• Licences – Take Home PointsPrior to using data find out the licensing constraints• Licence holders ARE litigious – they have every right to sue you if you infringe their licenceIf you buy data – ensure you licence this for as broad a re-usebase as possible (NEVER licence to an individual)If you own data – always provide it to others with a CLEAR re-use licence• If you want credit include an attribution clauseDO NOT derive maps etc. from Google Earth data – it is illegal
  • Licences – DART (www.dartproject.info)DART does the following:• For data under licences: • Ensures broad access • Opens data where possible (NERC ARSF) • Encourages re-use• For data it owns: gives it away • Data: Open Data Commons By Attribution licences (http://opendefinition.org/licenses/odc-by/) • Everything else: Creative Commons By Attribution licences (CC-By: http://opendefinition.org/licenses/cc-by/)• Why • Open Science
  • Open Data: Server (in the near future)The full project archive will be available from the server Raw Data Processed Data Web ServicesWill also include TDR data Weather data Subsurface temperature data Soil analyses spectro-radiometry transects Crop analyses Excavation data In-situ photos ETC.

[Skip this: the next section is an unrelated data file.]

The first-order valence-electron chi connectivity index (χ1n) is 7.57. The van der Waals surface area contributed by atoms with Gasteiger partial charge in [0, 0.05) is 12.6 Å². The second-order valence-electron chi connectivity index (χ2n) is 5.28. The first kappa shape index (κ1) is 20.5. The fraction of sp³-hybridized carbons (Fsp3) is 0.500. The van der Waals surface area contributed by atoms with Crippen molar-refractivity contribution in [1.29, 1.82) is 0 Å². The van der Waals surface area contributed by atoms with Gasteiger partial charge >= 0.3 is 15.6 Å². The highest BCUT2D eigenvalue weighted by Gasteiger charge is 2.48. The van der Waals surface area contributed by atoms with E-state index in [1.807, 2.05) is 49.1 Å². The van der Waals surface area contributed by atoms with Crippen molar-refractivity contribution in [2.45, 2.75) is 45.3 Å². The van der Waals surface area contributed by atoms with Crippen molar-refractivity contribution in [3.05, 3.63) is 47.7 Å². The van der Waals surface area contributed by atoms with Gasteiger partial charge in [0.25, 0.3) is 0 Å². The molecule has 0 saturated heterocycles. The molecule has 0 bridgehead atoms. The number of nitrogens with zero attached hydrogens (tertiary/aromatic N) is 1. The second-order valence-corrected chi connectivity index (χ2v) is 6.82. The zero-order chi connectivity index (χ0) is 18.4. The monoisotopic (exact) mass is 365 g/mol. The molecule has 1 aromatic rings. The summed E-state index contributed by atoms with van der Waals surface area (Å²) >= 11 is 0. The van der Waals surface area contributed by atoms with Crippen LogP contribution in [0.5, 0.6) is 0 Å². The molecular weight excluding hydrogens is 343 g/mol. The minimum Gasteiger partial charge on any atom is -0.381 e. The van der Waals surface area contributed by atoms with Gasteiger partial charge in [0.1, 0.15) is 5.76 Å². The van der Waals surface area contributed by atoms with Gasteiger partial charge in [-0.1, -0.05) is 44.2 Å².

• Why are we doing this – spreading the love
  • Why are we doing this – it‟s the right thing to doDART is a publically funded projectPublically funded data should provide benefit to the public
  • Why are we doing this – IMPACT/unlocking potentialMore people use the data then there is improved impactBetter financial and intellectual return for the investors
  • Why are we doing this – innovationReducing barriers to data and knowledge can improveinnovation
  • Why are we doing this – educationTo provide baseline exemplar data for teaching and learning
  • Why are we doing this – building our networkFind new ways to exploit our dataDevelop contactsWrite more grant applications
  • School of ComputingFaculty of Engineering